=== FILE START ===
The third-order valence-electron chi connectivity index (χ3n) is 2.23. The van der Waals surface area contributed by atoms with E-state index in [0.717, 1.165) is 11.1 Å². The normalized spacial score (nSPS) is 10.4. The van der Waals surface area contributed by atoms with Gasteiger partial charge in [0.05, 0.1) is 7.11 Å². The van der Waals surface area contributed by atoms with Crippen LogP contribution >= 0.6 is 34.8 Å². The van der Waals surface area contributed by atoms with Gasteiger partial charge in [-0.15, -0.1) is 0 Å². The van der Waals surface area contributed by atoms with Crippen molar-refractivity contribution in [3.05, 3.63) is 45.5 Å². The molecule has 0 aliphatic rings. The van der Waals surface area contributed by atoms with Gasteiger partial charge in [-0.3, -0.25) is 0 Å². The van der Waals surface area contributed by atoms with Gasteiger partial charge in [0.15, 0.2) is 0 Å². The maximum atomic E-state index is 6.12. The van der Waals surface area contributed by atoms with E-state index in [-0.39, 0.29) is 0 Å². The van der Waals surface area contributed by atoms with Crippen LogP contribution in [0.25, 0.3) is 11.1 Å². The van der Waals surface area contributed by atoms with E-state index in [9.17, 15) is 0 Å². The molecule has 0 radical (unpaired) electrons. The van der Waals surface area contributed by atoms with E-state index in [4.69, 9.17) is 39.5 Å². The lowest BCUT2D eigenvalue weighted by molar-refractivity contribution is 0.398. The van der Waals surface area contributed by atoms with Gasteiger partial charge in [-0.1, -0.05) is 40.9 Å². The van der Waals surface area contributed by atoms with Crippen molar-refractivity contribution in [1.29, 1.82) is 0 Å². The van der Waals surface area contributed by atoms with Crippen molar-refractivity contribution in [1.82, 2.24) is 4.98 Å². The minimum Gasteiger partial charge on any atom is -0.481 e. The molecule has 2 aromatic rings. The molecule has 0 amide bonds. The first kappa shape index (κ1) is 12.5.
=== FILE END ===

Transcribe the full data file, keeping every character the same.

The third-order valence-electron chi connectivity index (χ3n) is 2.23. The van der Waals surface area contributed by atoms with E-state index in [0.717, 1.165) is 11.1 Å². The normalized spacial score (nSPS) is 10.4. The van der Waals surface area contributed by atoms with Gasteiger partial charge in [0.05, 0.1) is 7.11 Å². The van der Waals surface area contributed by atoms with Crippen LogP contribution >= 0.6 is 34.8 Å². The van der Waals surface area contributed by atoms with Gasteiger partial charge in [-0.15, -0.1) is 0 Å². The van der Waals surface area contributed by atoms with Crippen molar-refractivity contribution in [3.05, 3.63) is 45.5 Å². The molecule has 0 aliphatic rings. The van der Waals surface area contributed by atoms with Gasteiger partial charge in [-0.3, -0.25) is 0 Å². The van der Waals surface area contributed by atoms with Gasteiger partial charge in [0.15, 0.2) is 0 Å². The maximum atomic E-state index is 6.12. The van der Waals surface area contributed by atoms with E-state index in [-0.39, 0.29) is 0 Å². The van der Waals surface area contributed by atoms with Crippen LogP contribution in [0.25, 0.3) is 11.1 Å². The van der Waals surface area contributed by atoms with E-state index in [9.17, 15) is 0 Å². The molecule has 0 radical (unpaired) electrons. The van der Waals surface area contributed by atoms with E-state index in [4.69, 9.17) is 39.5 Å². The lowest BCUT2D eigenvalue weighted by molar-refractivity contribution is 0.398. The van der Waals surface area contributed by atoms with Gasteiger partial charge in [-0.1, -0.05) is 40.9 Å². The van der Waals surface area contributed by atoms with Crippen molar-refractivity contribution in [1.29, 1.82) is 0 Å². The van der Waals surface area contributed by atoms with Crippen molar-refractivity contribution in [1.82, 2.24) is 4.98 Å². The minimum Gasteiger partial charge on any atom is -0.481 e. The molecule has 2 aromatic rings. The molecule has 0 amide bonds. The first kappa shape index (κ1) is 12.5.